HL Deb 19 July 1984 vol 454 cc1652-4

5.2 p.m.

House again in Committee on Clause 1.

Lord Lloyd of Kilgerran had given notice of his intention to move Amendment No. 3: Page 1, line 10, after ("liabilities") insert ("other than intellectual property and rights or liabilities relating thereto").

The noble Lord said: The purpose of Amendment No. 3 and of Amendment No. 4, was to prevent the Government committing another folly in relation to this matter, to use the phrase used by my noble friend Lord Diamond in speaking to a former amendment. Since I prepared to submit some matters in relation to this amendment the whole scenario and the whole background have been changed by the two remarkable defeats suffered by the Government this afternoon. In the circumstances, I should like to examine the effect of those defeats on the Government this afternoon and reserve what I have to say, if anything, for Report stage.

[Amendments Nos. 3 and 4 not moved.]

Baroness Vickers moved Amendment No. 5: Page 2, line 15, at end insert— ("() A scheme shall provide that the Articles of Association of any prescribed company shall include the draft Article set out in Schedule (Limitation on Shares).").

The noble Baroness said: In speaking to Amendment No. 5, I should like to make it clear that this Bill was not in the Conservative Party manifesto and so I consider that I can speak as freely as I like. Also, I have no connection with the armaments firm of Vickers; I thought that I ought to make that completely clear.

My connection with the Royal Ordnance Factories was during the war when I visited the factories on behalf of the Ministry of Supply in connection with the welfare of the women working in them. Whether they were men or women, the people there were doing extremely fine work. I shall never forget how at nights—particularly in Woolwich, for example—they put up with the air raids and so on and still carried on with their work.

Following what has been said by the noble Lord opposite, I consider that this is an enabling Bill and I would ask the Minister again, as I did on Second Reading, whether he can tell me what is the hurry about this Bill. The amendments to which I am speaking today were put down because we were worried about the future of our armed forces and whether they would have adequate supplies. Also, this development may affect the jobs of 20,000 people. I should like to have some information from the Minister that is not quite so vague as the information we have previously been given.

One of the points about this amendment of mine is that it may not prove as helpful as the articles of association drafted by the Government, because I understand that they cannot be challenged, but the importance of the issue of foreign control should be included in this Bill.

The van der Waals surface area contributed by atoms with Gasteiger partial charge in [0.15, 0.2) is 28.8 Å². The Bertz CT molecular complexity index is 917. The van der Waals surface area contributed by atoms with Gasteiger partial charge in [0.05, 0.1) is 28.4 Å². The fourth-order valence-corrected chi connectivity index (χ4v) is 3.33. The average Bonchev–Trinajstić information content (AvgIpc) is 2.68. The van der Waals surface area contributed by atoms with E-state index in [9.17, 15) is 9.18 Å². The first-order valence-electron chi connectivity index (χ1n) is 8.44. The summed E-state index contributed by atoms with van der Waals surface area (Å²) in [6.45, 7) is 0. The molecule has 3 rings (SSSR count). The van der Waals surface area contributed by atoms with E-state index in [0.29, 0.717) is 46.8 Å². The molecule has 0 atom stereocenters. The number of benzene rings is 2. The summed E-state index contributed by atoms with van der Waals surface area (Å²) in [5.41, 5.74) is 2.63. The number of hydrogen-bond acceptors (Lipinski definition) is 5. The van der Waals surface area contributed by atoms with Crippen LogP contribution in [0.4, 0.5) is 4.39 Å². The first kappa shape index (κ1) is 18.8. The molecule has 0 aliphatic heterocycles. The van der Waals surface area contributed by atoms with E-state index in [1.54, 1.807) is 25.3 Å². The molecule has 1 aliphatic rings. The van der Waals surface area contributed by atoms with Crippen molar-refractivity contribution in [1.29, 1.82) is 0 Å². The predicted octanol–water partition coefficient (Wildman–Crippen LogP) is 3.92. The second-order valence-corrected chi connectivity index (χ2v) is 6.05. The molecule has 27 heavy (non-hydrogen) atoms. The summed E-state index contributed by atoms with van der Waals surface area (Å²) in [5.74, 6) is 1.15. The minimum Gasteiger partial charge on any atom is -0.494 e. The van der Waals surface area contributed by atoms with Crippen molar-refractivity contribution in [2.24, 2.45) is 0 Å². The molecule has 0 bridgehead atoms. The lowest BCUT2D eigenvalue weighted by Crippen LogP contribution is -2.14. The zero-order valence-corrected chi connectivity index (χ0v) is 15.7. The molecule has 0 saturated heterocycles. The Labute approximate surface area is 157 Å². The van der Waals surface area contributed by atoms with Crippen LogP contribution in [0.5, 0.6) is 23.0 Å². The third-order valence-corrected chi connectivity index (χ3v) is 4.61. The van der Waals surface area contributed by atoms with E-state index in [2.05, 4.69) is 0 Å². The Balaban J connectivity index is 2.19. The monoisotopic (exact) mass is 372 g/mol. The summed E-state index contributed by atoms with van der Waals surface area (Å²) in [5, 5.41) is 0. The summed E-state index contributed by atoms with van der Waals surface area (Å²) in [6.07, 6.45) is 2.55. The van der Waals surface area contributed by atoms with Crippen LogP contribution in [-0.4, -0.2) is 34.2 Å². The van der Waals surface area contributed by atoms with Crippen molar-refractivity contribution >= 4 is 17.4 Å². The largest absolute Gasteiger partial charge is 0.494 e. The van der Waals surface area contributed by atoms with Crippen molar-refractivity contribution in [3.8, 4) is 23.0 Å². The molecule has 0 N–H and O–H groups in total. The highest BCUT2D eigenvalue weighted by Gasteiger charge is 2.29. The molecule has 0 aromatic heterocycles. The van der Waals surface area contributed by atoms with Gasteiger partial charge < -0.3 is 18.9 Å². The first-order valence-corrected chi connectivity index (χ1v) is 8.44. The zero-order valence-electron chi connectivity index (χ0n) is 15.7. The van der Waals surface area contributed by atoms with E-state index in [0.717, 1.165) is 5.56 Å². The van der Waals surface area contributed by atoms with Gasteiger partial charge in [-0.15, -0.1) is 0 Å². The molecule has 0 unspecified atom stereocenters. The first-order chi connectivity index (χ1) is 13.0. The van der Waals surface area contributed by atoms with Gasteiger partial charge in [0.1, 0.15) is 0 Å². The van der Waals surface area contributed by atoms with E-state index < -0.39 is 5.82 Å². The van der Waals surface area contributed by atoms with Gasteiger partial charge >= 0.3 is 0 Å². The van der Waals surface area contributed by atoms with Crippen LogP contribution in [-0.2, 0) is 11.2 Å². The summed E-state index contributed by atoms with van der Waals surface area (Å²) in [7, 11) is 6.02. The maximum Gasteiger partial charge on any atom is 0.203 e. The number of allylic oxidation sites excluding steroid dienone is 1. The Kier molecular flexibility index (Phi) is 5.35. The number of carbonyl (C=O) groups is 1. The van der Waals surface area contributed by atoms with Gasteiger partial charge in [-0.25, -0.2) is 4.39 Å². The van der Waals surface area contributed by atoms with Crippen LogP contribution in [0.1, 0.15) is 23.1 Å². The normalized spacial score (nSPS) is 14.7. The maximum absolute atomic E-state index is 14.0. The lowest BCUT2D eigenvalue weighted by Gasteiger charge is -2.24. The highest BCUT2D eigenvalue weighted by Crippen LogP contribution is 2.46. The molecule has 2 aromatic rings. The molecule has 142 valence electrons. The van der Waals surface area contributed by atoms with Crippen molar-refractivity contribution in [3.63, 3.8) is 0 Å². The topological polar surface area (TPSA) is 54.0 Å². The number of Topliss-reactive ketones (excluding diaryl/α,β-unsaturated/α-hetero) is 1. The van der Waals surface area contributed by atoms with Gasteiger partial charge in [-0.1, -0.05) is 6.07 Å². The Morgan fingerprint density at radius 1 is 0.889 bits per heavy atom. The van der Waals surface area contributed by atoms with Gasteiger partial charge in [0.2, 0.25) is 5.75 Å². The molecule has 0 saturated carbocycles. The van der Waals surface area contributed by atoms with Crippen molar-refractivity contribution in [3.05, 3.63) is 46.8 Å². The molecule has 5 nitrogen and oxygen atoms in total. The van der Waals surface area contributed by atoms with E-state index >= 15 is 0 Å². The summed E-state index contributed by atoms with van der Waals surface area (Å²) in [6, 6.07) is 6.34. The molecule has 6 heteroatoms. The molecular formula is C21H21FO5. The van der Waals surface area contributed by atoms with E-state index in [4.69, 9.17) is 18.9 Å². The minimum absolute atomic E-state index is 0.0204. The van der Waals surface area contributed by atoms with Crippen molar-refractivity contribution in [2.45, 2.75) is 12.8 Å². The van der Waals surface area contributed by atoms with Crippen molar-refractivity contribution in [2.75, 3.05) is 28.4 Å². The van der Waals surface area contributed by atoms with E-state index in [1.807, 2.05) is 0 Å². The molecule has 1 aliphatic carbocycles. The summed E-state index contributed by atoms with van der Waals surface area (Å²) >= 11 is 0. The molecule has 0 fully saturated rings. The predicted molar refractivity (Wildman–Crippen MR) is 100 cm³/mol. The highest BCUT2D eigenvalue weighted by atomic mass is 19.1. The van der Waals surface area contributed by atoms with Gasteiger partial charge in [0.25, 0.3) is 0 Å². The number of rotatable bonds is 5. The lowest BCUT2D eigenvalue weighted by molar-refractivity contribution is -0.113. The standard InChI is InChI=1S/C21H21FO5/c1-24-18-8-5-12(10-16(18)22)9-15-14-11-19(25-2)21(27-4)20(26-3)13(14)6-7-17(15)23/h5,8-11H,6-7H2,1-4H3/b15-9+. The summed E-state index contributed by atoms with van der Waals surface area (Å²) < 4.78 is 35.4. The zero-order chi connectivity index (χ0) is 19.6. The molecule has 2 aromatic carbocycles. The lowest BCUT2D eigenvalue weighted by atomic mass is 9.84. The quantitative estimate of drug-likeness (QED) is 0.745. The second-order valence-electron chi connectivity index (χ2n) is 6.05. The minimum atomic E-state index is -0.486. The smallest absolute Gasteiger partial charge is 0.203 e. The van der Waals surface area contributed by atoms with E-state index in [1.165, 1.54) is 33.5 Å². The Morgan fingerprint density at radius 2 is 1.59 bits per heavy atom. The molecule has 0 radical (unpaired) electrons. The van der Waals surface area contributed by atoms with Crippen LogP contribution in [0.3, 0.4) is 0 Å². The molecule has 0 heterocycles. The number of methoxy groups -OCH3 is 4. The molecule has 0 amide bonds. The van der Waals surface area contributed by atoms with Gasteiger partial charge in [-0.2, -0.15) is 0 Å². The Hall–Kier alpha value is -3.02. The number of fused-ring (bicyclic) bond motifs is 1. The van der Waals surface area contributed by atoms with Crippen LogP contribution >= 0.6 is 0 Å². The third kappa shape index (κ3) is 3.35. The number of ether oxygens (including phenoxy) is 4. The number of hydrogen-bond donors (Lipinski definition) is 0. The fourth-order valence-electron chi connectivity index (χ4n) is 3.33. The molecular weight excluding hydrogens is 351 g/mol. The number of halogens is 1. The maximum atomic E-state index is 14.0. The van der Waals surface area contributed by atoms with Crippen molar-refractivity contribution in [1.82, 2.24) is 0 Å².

The amendment is also important because it goes to the heart of the problem of acquiring control of the ordnance factories, if and when they are sold off. Again, there is nothing in the Bill about acquiring control. In my opinion, there should be cast-iron guarantees preventing ordnance factories from falling into foreign control. The draft article imposing a limitation on shareholdings is in the schedule and I am not going to discuss that now. I should just like to point out to my noble friend that this amendment is based on that; it does provide some guarantee and confers on the Secretary of State certain powers, as stated in the schedule.

The principle behind the articles of association is that the company is required to maintain a register of shares, or any interest in shares, held by people not of British origin; in other words, who are not British citizens. The number of shares to be held must be entered in a register and must not exceed, I understand, 15 per cent. of the total issued share capital of the company.

The issue of foreign control is of the utmost importance in the privatisation of the Royal Ordnance Factories, and, in the interests of national security, the articles of association should be enshrined in legislation. When replying to the debate in another place, the Minister said that the Bill, if given these articles of association, would not be as flexible as the Secretary of State might require. Once a Bill becomes an Act, any change in the articles of association would require amendment to the Act. I therefore suggest that this amendment is of national importance. I can see no reason why the Secretary of State should not come to Parliament to seek consideration of an agreement to any change. This is very important and should be included. It is Parliament and not the Treasury which should control the future. I hope therefore that my noble friend the Minister will take an interest in this and give a satisfactory reply. I beg to move.

Lord Trefgarne

I had understood that it might be for the convenience of the Committee if we take Amendment No. 14 with my noble friend's amendment, together of course, with Amendment No. 38—which I believe she agrees is linked with it. Amendment No. 14: Page 3, line 22, at end insert ("and () each transferor company and each transferee company is required under its Memorandum and Articles of Association to issue to the Secretary of State a single share of a nominal value not exceeding £1 giving the holder the right to veto any changes in the structure of the company or of its business."). Amendment No. 38: After Schedule 3, insert the following new Schedule—

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